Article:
May I ? according to yr reply how do you grade a Sony slog to make it HDR looking…? a bit in the model idea of Red HDRx where the camera takes 2 shots of the same thing at different exposure and you blend both to have an HDR look in red cineX or fcpx.

        So if we can achieve something in post production with HDR looking the main point the FS7 is missing is 100/120 slow mo in 4K considering the FS5 does it in 4 sec burst mode. the FS7 is limited to max 60fps 4K.. being a(proud) owner of the FS700 i have 120 fps burst in 4k via odyssey 7q
        That’s quite a deal breaker to upgrade from fs700 to Fs7. Many FS 7 owner seem to wait for this upgrade
        There are legitmate temptations to go to see the competition with RED camera as the Scarlet W, who sits at unsane budget to own and operate without knowing the real con’s… the negative i see in RED is the autofocus who is far to give accurate results in ENG style
        For the rest i don’t see anything around capable to beat the FS7

        thks for yr supports and contributions

        1. HDR isn’t a look. HDR is a set of delivery specifications for TV’s and Monitors that have the ability to display a range of colors significantly greater than the range a conventional TV can display. It has nothing to do with HDRx or any of the other photographic multiple exposure techniques, it is all about the display technology and meeting those new display standards.

          Sure the FS5 can shoot a brief 4 second burst of 4K raw if you have a suitable recorder. But then the FS7 can shoot 180fps in 2K without any time limits.

          The Red cameras are a very different proposition. You would need a lot more, a lot larger batteries, the fans are noisy and event the most basic package is going to cost around $20K. But to make it really useable you are probably going to need to spend closer to $25K and that still without any fancy stuff or a RedRocket card to bring the workflow up to speed.

          There’s a place for autofocus for news or fast moving docs, but really if your looking at cameras like the Red’s then really you shouldn’t be worried about autofocus.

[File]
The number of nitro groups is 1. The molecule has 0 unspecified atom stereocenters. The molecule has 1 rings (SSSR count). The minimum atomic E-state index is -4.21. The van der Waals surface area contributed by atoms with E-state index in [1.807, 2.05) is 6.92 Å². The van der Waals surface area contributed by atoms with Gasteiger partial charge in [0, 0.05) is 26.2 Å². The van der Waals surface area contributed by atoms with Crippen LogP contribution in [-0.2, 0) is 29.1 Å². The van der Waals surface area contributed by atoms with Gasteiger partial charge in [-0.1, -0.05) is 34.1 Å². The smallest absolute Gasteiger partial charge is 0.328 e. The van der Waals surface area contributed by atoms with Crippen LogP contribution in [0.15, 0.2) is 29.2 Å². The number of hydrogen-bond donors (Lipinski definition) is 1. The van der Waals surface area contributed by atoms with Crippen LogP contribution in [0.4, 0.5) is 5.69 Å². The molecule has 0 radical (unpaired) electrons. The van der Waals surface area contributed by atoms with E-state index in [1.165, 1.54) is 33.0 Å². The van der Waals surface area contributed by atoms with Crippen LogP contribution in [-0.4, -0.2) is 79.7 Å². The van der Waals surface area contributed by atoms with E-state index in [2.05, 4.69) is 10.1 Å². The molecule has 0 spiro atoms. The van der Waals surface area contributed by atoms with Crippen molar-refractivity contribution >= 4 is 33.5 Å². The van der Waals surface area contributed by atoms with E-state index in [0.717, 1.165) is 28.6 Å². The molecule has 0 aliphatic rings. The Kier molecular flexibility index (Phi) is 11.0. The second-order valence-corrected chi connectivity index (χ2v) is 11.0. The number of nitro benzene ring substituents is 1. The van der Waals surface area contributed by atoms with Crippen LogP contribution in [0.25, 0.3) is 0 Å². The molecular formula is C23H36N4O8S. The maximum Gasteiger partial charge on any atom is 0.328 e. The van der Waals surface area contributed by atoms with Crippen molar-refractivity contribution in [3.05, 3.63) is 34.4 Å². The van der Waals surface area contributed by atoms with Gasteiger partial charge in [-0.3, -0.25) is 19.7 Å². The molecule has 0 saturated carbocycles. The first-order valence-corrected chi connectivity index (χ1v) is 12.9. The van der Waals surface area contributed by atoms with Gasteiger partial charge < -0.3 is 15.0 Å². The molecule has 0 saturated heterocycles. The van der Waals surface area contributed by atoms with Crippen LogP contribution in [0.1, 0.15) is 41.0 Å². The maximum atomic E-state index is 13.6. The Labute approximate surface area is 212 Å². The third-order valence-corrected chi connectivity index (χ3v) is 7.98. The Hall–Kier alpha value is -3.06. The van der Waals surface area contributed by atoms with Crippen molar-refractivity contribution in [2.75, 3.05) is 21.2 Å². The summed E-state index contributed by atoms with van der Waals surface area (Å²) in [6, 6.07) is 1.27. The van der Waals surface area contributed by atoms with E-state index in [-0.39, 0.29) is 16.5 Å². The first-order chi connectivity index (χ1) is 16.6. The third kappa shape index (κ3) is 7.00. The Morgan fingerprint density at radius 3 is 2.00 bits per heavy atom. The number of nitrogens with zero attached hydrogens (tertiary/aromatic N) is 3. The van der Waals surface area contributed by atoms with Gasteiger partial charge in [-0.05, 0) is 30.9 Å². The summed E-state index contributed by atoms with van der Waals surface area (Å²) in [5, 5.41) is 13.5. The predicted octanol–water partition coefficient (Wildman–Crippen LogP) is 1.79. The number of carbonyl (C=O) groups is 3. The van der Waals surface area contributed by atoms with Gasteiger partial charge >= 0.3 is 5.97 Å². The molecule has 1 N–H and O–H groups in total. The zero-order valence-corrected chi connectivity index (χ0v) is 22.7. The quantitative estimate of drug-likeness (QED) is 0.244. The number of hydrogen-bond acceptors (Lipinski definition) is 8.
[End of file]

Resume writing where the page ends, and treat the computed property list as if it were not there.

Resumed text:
1. HDR HLG
            Hi Alister.
            I have followed all yr tutorial video with a lot of thrills.

            regarding sony FS7 MK2 and monitoring via an UHD TV capable of HDR what are the setting both in the camera FS7 and in FCPX to be able to view and deliver HDR or HLG content.
            Of course i ve donwoaded yr HLG lut and many thks for that

            I think many people will be delighted by your reply

  6. I’m sorry but no one in their right mind would chose an Fs7 over an Alexa.

    I’ve worked with both, and there is no comparison. Did they shoot Moonlight on the Fs7? Manchester-by-the-Sea? Arrival? Nope. All shot on an Alexa.

    1. If they have to shoot 4K, they might. If they need lightweight and portable they might. If they need low power consumption, non-PL lenses they might. Lots of reasons why an FS7 might be chosen over an Alexa, just as there are reasons for choosing any other camera. It all depends on what best suits the project.

  7. Nice article. I’d like to point out a few things here, if you don’t mind.

    Please keep the following in mind:
    – I’ve shot close to 150 projects on FS7, and personally own 2 units.
    – I’ve shot close to 40 projects on EVA1, and personally own 1 unit.

    Why EVA1 is better
    – Vastly superior colors. It’s no contest. Skintones are more natural.
    – Better highlight roll-off. Same dynamic range at 14 stops, but the EVA1 seems to roll-off in a more organic fashion.
    – SD cards are cheaper. Less reliable than XQD, but you can dual record for redundancy
    – Lighter, easier for gimbal work
    – Blackmagic Raw, Prores Raw, Cinema DNG are all extremely easy to record out of the EVA1 (albeit 10bit)

    Why the FS7 is Better
    – Seems to be made out of better materials, will last longer in the field
    – Industry standard
    – Better mount, more options!
    – Better monitor (although any pro would use a Gratical, Small HD etc anyways)
    – Super cheap if you find a Mark 1 on eBay
    – Vari ND is better
    – Sells itself to producers

    Both are fantastic. At the end of the day, I shoot EVA1 for projects where I get to choose the camera.

    1. 10 bit raw is a joke. The most critical operation – converting the sensors luma scale to a colour image has for decades been done by any half decent camera at 12, 14 or 16 bit because camera manufacturers have long known that 10 bit is not enough for this critical task. Outputting 10 bit raw, forcing the end user to know have to start with 10 bit data for this most important step in the image processing chain is a backward step. But because most people only see that it’s raw and raw has some form of special magic function they will believe that any form of raw must be better than anything else. Far from it. Raw is normally only ever better than component log when it is at least 12 bit (preferably 12 bit log raw) or better still 16 bit linear.

      If you shoot log or raw then highlight roll of is a function of your post production process. Log and raw do not have a highlight roll off, you add it in post via grading or a LUT.

      XQD card failures and loss of material are ultra rare so you don’t need redundancy. SD cards are much slower to backup and if you have now got 2 to backup instead of just one single card then it takes even longer.